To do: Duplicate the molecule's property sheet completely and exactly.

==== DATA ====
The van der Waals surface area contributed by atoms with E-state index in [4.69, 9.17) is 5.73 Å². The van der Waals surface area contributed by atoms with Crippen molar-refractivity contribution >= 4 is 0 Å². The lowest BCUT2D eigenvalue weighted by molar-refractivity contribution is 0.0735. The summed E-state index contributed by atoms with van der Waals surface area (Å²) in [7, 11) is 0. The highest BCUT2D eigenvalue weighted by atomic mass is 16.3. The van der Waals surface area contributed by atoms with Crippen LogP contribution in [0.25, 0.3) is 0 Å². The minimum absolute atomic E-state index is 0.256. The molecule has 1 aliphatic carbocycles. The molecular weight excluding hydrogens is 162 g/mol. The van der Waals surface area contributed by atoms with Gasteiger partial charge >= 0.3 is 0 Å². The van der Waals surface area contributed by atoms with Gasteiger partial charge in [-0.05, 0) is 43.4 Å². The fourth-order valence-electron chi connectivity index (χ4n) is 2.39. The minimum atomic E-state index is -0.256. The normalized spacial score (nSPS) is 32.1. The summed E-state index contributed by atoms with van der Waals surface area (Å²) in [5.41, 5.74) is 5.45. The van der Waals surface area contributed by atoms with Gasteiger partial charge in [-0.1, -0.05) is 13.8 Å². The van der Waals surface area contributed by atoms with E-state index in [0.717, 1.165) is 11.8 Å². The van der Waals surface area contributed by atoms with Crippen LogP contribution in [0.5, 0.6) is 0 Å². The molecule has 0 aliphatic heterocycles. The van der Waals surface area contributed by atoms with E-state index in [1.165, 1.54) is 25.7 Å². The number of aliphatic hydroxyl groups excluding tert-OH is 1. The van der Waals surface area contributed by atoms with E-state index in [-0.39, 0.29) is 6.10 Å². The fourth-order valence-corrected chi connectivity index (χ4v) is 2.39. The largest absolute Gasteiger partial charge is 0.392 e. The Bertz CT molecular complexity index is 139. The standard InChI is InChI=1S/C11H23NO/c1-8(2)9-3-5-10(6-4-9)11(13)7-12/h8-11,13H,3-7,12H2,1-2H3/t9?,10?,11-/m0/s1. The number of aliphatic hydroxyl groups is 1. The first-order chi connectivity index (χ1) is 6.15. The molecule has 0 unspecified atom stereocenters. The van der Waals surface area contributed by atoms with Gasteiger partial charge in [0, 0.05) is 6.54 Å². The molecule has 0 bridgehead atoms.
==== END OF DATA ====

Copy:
The van der Waals surface area contributed by atoms with E-state index in [4.69, 9.17) is 5.73 Å². The van der Waals surface area contributed by atoms with Crippen molar-refractivity contribution >= 4 is 0 Å². The lowest BCUT2D eigenvalue weighted by molar-refractivity contribution is 0.0735. The summed E-state index contributed by atoms with van der Waals surface area (Å²) in [7, 11) is 0. The highest BCUT2D eigenvalue weighted by atomic mass is 16.3. The van der Waals surface area contributed by atoms with Crippen LogP contribution in [0.25, 0.3) is 0 Å². The minimum absolute atomic E-state index is 0.256. The molecule has 1 aliphatic carbocycles. The molecular weight excluding hydrogens is 162 g/mol. The van der Waals surface area contributed by atoms with Gasteiger partial charge >= 0.3 is 0 Å². The van der Waals surface area contributed by atoms with Gasteiger partial charge in [-0.05, 0) is 43.4 Å². The fourth-order valence-electron chi connectivity index (χ4n) is 2.39. The minimum atomic E-state index is -0.256. The normalized spacial score (nSPS) is 32.1. The summed E-state index contributed by atoms with van der Waals surface area (Å²) in [5.41, 5.74) is 5.45. The van der Waals surface area contributed by atoms with Gasteiger partial charge in [-0.1, -0.05) is 13.8 Å². The van der Waals surface area contributed by atoms with E-state index in [0.717, 1.165) is 11.8 Å². The van der Waals surface area contributed by atoms with Crippen LogP contribution in [0.5, 0.6) is 0 Å². The molecule has 0 aliphatic heterocycles. The van der Waals surface area contributed by atoms with E-state index in [1.165, 1.54) is 25.7 Å². The number of aliphatic hydroxyl groups excluding tert-OH is 1. The van der Waals surface area contributed by atoms with E-state index in [-0.39, 0.29) is 6.10 Å². The fourth-order valence-corrected chi connectivity index (χ4v) is 2.39. The largest absolute Gasteiger partial charge is 0.392 e. The Bertz CT molecular complexity index is 139. The standard InChI is InChI=1S/C11H23NO/c1-8(2)9-3-5-10(6-4-9)11(13)7-12/h8-11,13H,3-7,12H2,1-2H3/t9?,10?,11-/m0/s1. The number of aliphatic hydroxyl groups is 1. The first-order chi connectivity index (χ1) is 6.15. The molecule has 0 unspecified atom stereocenters. The van der Waals surface area contributed by atoms with Gasteiger partial charge in [0, 0.05) is 6.54 Å². The molecule has 0 bridgehead atoms.